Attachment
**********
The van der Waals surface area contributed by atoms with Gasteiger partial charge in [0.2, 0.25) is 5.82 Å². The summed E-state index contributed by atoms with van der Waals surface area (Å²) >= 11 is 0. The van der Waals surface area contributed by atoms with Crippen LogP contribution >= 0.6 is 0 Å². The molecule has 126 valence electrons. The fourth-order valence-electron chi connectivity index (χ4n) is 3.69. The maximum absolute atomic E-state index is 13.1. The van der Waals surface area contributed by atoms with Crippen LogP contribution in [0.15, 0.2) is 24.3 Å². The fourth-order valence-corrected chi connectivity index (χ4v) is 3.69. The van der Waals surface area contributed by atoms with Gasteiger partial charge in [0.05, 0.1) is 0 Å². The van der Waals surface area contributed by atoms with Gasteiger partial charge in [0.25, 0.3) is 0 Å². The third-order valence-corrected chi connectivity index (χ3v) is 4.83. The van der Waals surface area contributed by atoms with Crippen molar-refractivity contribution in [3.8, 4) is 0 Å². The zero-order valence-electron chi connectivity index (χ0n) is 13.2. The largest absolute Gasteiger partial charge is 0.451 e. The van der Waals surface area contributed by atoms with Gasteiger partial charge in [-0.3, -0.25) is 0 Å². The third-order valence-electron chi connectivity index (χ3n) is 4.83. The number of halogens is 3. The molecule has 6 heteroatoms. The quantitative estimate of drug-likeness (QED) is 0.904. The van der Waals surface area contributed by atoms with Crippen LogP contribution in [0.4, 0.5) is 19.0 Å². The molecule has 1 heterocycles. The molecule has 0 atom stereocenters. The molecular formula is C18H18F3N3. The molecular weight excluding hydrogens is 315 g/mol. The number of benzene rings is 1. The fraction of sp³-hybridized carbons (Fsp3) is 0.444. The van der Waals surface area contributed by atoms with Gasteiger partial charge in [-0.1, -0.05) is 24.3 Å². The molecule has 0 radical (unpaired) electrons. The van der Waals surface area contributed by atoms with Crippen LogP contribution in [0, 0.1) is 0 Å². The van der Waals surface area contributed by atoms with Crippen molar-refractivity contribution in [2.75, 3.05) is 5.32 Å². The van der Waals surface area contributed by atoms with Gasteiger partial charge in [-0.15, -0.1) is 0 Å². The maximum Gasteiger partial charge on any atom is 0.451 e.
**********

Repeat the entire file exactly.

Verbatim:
The van der Waals surface area contributed by atoms with Gasteiger partial charge in [0.2, 0.25) is 5.82 Å². The summed E-state index contributed by atoms with van der Waals surface area (Å²) >= 11 is 0. The van der Waals surface area contributed by atoms with Crippen LogP contribution >= 0.6 is 0 Å². The molecule has 126 valence electrons. The fourth-order valence-electron chi connectivity index (χ4n) is 3.69. The maximum absolute atomic E-state index is 13.1. The van der Waals surface area contributed by atoms with Crippen LogP contribution in [0.15, 0.2) is 24.3 Å². The fourth-order valence-corrected chi connectivity index (χ4v) is 3.69. The van der Waals surface area contributed by atoms with Gasteiger partial charge in [0.05, 0.1) is 0 Å². The van der Waals surface area contributed by atoms with Gasteiger partial charge in [0.25, 0.3) is 0 Å². The third-order valence-corrected chi connectivity index (χ3v) is 4.83. The van der Waals surface area contributed by atoms with Crippen molar-refractivity contribution in [3.8, 4) is 0 Å². The zero-order valence-electron chi connectivity index (χ0n) is 13.2. The largest absolute Gasteiger partial charge is 0.451 e. The van der Waals surface area contributed by atoms with Gasteiger partial charge in [-0.3, -0.25) is 0 Å². The third-order valence-electron chi connectivity index (χ3n) is 4.83. The number of halogens is 3. The molecule has 6 heteroatoms. The quantitative estimate of drug-likeness (QED) is 0.904. The van der Waals surface area contributed by atoms with Crippen LogP contribution in [0.4, 0.5) is 19.0 Å². The molecule has 1 heterocycles. The molecule has 0 atom stereocenters. The molecular formula is C18H18F3N3. The molecular weight excluding hydrogens is 315 g/mol. The number of benzene rings is 1. The fraction of sp³-hybridized carbons (Fsp3) is 0.444. The van der Waals surface area contributed by atoms with Gasteiger partial charge in [-0.1, -0.05) is 24.3 Å². The molecule has 0 radical (unpaired) electrons. The van der Waals surface area contributed by atoms with Crippen LogP contribution in [0, 0.1) is 0 Å². The van der Waals surface area contributed by atoms with Crippen molar-refractivity contribution in [2.75, 3.05) is 5.32 Å². The van der Waals surface area contributed by atoms with Gasteiger partial charge in [-0.15, -0.1) is 0 Å². The maximum Gasteiger partial charge on any atom is 0.451 e.